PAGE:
So what is it that has made India so much more mature these intervening years, allowing it to treat Britain’s newest royals with both aplomb and equanimity? Remember that in 1991, India had to mortgage 100 tonnes of gold to the Bank of England, a modern-day equivalent of selling yourself again to the East India Company, causing a huge dent in its self-confidence levels…
So what was it that changed ?
The single most important answer to that question is the reform of the economy in 1991 and the consequent transformation of the three per cent Hindu rate of growth to the double digit figures of the tiger economies of China and South-East Asia, unleashing several waves of national self-confidence. And then when India went nuclear in 1998, signaling that it was equal to all those seated on the global high table, but would not necessarily crash the party, it gave fair warning that it could not be ignored for much longer.
A quick look at trade & investment figures are revealing : The UK is today the third largest investor in India, after Mauritius and Singapore (with Mauritius renowned for its round-tripping), but 16th biggest trading partner, far below China, US, UAE, Saudi Arabia and even Switzerland.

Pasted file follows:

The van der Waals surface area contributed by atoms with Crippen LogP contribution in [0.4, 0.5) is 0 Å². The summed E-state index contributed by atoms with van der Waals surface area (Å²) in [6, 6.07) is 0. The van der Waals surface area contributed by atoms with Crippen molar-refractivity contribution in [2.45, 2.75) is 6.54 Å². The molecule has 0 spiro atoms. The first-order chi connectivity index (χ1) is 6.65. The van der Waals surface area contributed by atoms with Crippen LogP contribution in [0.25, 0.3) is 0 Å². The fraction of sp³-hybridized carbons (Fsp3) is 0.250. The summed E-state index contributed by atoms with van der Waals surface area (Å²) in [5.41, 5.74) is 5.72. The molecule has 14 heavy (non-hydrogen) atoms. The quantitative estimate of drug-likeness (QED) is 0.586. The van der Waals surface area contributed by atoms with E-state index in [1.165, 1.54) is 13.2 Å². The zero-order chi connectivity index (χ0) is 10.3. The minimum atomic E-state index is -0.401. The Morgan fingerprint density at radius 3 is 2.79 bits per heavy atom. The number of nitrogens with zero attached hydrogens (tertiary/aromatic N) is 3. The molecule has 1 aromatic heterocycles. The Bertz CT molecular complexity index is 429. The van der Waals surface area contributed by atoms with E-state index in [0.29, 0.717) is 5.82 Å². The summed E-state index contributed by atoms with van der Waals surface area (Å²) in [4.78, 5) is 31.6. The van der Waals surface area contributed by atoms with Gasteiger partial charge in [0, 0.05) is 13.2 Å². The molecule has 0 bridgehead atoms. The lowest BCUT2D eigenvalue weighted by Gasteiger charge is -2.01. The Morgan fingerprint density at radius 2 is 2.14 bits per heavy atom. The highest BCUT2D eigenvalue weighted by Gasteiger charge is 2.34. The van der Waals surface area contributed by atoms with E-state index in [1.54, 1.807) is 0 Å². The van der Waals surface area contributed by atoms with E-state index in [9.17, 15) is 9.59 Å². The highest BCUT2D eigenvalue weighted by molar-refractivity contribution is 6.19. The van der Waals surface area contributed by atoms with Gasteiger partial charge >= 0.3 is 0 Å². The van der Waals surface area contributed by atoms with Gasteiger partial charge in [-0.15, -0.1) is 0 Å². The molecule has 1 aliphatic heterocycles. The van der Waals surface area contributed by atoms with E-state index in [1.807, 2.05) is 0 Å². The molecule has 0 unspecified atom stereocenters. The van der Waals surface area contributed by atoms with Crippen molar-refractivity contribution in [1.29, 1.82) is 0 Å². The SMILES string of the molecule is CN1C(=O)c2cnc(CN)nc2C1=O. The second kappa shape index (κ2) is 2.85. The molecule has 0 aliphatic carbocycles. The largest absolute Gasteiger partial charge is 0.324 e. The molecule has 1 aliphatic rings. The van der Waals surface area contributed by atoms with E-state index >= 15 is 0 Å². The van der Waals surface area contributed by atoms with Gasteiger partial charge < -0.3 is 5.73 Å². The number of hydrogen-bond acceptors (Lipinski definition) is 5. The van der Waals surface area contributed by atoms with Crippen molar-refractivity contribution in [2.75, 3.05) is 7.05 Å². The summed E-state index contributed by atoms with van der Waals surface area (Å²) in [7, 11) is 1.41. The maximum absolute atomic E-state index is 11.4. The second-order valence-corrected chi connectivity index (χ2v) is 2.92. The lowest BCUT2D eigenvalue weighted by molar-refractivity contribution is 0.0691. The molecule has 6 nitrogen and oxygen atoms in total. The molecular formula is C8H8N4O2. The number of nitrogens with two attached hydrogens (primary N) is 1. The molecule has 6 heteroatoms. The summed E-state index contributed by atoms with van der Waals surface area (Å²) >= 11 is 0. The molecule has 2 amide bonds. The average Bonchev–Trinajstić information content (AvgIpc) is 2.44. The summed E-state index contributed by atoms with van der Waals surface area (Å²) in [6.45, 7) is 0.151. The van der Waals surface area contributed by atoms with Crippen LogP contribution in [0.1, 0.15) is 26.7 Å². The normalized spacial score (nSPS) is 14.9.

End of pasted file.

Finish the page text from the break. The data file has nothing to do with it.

In 1992, India imported Rs 872 million worth of goods from the UK. By 2013, this had shot up to Rs 224,991 million.
Clearly, India had been taking a leaf out of the Chinese strategy, of tying in foreign investment at home and ramping up trade so that its fruits could improve the economy at home.
India’s biggest advantage over China, of course, is its ability to speak English, even if it is in several Indian accents. Thiruvananthapuram MP Shashi Tharoor’s speech at the Oxford Union last July, delivered in the Queen’s own impeccable version of the language (it was viewed three million times), on why Britain owed India reparations was so widely and popularly received because it articulated -- "with respect" as Tharoor put it -- India’s angst at being given serious short shrift by an unworthy Empire and its legatees.
Meanwhile, global power equations shifted visibly away from the UK, across the Atlantic to the US and more recently back to Asia. Certainly, Britain – and the rest of the Permanent Five in the UN Security Council – are keenly aware that if the Security Council were to be revamped as a reflection of today’s power structures, Britain would be the first country to be dropped.